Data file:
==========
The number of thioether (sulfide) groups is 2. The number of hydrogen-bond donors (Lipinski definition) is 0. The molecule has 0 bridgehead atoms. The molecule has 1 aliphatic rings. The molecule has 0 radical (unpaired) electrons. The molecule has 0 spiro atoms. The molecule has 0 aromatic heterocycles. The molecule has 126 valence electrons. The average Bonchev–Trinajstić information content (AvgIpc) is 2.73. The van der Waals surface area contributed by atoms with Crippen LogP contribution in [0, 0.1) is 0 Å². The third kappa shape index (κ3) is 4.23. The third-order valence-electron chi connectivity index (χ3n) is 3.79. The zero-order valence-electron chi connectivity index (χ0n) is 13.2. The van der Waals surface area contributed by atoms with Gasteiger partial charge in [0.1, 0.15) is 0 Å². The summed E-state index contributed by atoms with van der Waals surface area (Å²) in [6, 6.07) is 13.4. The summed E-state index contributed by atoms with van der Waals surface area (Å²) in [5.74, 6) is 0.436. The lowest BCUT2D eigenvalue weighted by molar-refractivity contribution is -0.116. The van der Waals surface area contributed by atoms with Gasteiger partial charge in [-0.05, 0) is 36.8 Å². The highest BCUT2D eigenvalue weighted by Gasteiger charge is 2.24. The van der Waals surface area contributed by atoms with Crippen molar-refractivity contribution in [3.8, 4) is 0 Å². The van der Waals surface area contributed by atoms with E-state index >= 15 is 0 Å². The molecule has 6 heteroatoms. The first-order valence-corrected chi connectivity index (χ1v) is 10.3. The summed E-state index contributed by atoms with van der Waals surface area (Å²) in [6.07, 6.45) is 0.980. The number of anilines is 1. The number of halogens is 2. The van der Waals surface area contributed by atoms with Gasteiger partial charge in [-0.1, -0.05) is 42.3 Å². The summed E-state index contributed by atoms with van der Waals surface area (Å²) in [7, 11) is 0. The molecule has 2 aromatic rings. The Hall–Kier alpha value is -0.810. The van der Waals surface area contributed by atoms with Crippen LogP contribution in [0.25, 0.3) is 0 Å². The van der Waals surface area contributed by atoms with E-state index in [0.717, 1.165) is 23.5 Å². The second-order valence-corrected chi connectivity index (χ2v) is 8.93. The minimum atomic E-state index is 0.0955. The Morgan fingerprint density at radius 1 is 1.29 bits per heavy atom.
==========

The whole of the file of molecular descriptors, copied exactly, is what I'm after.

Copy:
The number of thioether (sulfide) groups is 2. The number of hydrogen-bond donors (Lipinski definition) is 0. The molecule has 0 bridgehead atoms. The molecule has 1 aliphatic rings. The molecule has 0 radical (unpaired) electrons. The molecule has 0 spiro atoms. The molecule has 0 aromatic heterocycles. The molecule has 126 valence electrons. The average Bonchev–Trinajstić information content (AvgIpc) is 2.73. The van der Waals surface area contributed by atoms with Crippen LogP contribution in [0, 0.1) is 0 Å². The third kappa shape index (κ3) is 4.23. The third-order valence-electron chi connectivity index (χ3n) is 3.79. The zero-order valence-electron chi connectivity index (χ0n) is 13.2. The van der Waals surface area contributed by atoms with Gasteiger partial charge in [0.1, 0.15) is 0 Å². The summed E-state index contributed by atoms with van der Waals surface area (Å²) in [6, 6.07) is 13.4. The summed E-state index contributed by atoms with van der Waals surface area (Å²) in [5.74, 6) is 0.436. The lowest BCUT2D eigenvalue weighted by molar-refractivity contribution is -0.116. The van der Waals surface area contributed by atoms with Gasteiger partial charge in [-0.05, 0) is 36.8 Å². The highest BCUT2D eigenvalue weighted by Gasteiger charge is 2.24. The van der Waals surface area contributed by atoms with Crippen molar-refractivity contribution in [3.8, 4) is 0 Å². The van der Waals surface area contributed by atoms with E-state index >= 15 is 0 Å². The molecule has 6 heteroatoms. The first-order valence-corrected chi connectivity index (χ1v) is 10.3. The summed E-state index contributed by atoms with van der Waals surface area (Å²) in [6.07, 6.45) is 0.980. The number of anilines is 1. The number of halogens is 2. The van der Waals surface area contributed by atoms with Gasteiger partial charge in [-0.1, -0.05) is 42.3 Å². The summed E-state index contributed by atoms with van der Waals surface area (Å²) in [7, 11) is 0. The molecule has 2 aromatic rings. The Hall–Kier alpha value is -0.810. The van der Waals surface area contributed by atoms with Crippen LogP contribution in [0.25, 0.3) is 0 Å². The van der Waals surface area contributed by atoms with E-state index in [0.717, 1.165) is 23.5 Å². The second-order valence-corrected chi connectivity index (χ2v) is 8.93. The minimum atomic E-state index is 0.0955. The Morgan fingerprint density at radius 1 is 1.29 bits per heavy atom.